Hempton: We are short some previously high flying shale companies

Hempton: We are short some previously high flying shale companies


John Hempton‘s Bronte Capital February letter

Our results this month are good. The Amalthea fund had the benefit of a falling Australian dollar but the underlying portfolio still performed significantly better than distressed global markets and our return for the month was positive (+0.48%).

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Mid-month however we looked a bit better.

In the first week of the year (when markets declined sharply) we were up.

That is very good as despite our short selling pedigree we are slightly net long. In the next week (also a down week) we fell but only a tiny bit. Our lead on the market was large.

The final two weeks of the month when the market bounced we underperformed. We bought a little when the market fell. We even covered some shorts but so little that it barely counted

. In the end we significantly outperformed widely held global market indices (by 3.8% in the case of the Amalthea fund) but we are nonetheless frustrated.

An example of this is with our shale-oil shorts.

Here is the issue:

1. We are short some previously high flying shale companies. They fudged their numbers in good times – and in bad times their bankruptcy is inevitable. Indeed, their bankruptcy will be part of getting the oil price back up. We think most of these go bust at any oil price less than about US$90 per barrel.

2. The oil price at the moment is unsustainably low. Nobody is making any money at a US$30 oil price. As nobody is making money people won’t drill. The drill count in America is falling precipitously.

3. As the drill count is falling precipitously and existing wells will decline, supply will fall and prices will rise.

4. Short-term, at least, the stocks are highly correlated to the oil price.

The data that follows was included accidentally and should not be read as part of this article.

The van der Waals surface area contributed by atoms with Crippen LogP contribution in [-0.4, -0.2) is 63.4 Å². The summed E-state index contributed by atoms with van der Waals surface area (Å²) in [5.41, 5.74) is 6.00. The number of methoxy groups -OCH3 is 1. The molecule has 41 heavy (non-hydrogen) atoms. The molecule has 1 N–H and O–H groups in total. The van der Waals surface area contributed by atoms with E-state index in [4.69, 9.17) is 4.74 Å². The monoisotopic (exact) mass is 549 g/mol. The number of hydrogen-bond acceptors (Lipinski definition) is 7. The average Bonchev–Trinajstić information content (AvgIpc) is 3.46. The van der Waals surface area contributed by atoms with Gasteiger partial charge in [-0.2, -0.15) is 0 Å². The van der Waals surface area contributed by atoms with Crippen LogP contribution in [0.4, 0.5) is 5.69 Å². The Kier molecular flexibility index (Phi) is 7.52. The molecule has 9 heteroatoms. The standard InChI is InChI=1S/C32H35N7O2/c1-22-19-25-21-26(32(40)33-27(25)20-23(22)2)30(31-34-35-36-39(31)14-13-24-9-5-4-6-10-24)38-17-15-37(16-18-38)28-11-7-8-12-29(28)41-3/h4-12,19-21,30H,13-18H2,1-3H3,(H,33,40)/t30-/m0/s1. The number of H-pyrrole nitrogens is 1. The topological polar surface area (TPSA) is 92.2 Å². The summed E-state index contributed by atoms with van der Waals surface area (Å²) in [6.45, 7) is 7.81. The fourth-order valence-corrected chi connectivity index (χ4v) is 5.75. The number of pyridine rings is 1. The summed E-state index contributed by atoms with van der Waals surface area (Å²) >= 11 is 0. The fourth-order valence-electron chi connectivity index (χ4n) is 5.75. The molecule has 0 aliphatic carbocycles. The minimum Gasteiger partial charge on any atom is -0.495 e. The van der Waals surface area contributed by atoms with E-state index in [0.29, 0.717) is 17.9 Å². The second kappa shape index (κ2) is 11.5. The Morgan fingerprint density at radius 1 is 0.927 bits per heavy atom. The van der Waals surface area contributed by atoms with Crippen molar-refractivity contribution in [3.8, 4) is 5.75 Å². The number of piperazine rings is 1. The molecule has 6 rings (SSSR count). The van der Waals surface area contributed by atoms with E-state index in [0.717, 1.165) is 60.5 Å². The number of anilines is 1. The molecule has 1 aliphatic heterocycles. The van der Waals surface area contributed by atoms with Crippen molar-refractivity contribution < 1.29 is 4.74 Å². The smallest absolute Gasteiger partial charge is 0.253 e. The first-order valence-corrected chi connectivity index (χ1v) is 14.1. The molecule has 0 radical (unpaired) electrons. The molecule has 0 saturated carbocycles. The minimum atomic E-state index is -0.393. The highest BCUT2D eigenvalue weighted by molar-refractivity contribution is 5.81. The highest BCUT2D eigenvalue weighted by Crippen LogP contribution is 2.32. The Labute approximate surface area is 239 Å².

So what we have is companies for which we are very sure the end game is bankruptcy – but they may in the short term go up (as the oil price bounces). If we were omniscient we might trade them – buying back our short and replacing it when the bounce happens. But we are not omniscient (and nor is anyone else). Trading them when the end-game is so certain seems crazy to us. But the day-to-day bounces (some of which happened in the second half of January) are frustrating. It feels like we should do something – but the right thing to do is nothing.

We have thought about hedging trades – e.g. buying oil futures – or buying higher quality oil companies (like Exxon) but we are uncomfortable with those trades. The oil-forward curve is steep making the hedge expensive. Exxon is not a cheap hedge either – it has not fallen anything like enough to reflect the change in its business prospects.

And so we are left with small and volatile short positions for which we think we will get paid well – but which cause us considerable angst in the short term.

To some extent you are paying us to accept your angst; and to not do anything too silly.

We are succeeding on both accounts.

The illusion of control

More generally this is a bear market. Bear markets are characterised by a slow drift down, removing all premium valuations from market sectors but punctuated with violent and unpredictable rallies. The market has so many trend followers that movements against the trend are violent as people want to trade the shift.